I have a friend who came to me recently. She is a reputable professional, seemingly having it all together via social media. I sometimes will see posts of her always ready for a picture with her children, perfect meal and table settings, her hair and makeup are always on point, and she has an extremely successful business career. To say the least, it makes me feel less than a lot of the time. I am lucky, some days, if I remember to brush my teeth before I stand outside with my kids for the bus talking to another mom. Social media can make us envy other's situations, feel unworthy, or that we simply are not up to par on everyday routines. And then, she stopped by the house to chat.

 
Guess what? That picture perfect social media posting is not showing you anything outside of the pic. She told me that she doesn't know how I do it?!?! I was shocked to say the least. "Me? You think I have it all together? Not a CHANCE!" Throughout our conversation, I was humbled to...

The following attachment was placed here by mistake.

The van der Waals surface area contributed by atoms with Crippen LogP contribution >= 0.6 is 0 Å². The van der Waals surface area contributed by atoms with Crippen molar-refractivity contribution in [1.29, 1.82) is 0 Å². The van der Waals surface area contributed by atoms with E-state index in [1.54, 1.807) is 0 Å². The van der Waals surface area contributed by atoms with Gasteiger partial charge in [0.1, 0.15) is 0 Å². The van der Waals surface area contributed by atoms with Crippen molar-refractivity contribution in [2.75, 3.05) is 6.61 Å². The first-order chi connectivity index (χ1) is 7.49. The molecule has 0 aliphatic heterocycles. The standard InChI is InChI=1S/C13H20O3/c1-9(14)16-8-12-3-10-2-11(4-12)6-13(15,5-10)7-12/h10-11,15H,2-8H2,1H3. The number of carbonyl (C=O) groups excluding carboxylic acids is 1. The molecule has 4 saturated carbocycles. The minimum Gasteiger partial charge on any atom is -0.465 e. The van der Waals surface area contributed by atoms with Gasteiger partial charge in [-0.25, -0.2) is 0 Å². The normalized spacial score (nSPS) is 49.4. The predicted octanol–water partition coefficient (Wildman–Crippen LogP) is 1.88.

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Self-Care Promotes Brain Health

Self-care activities are something talked about a lot but often times we preach about using them for others or we recommend others to use them. Well, what about us? We are just as important to that puzzle as the person we are preaching to about using them. 

Picture yourself on an airplane. Before every departure, a flight attendant walks you through the safety features and rules of the airplane. One of those instructions are about the oxygen masks that may drop down if the cabin loses air pressure. The instructions explicitly say, "Secure your mask before securing others." Let's apply that to life, folks!

"If you do not take care of yourself, you will not be able to show up for others," says Dr. Stelter. Self-care activities allow you to replenish, unwind, recharge...all of the above. Popular self-care activities include journaling, using essential oils, exercising, gardening, cooking, deep breathing techniques, and meditation. Which ones help relieve your stress, anxiety,...

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The Power of Coping Skills and Non-pharmacological Techniques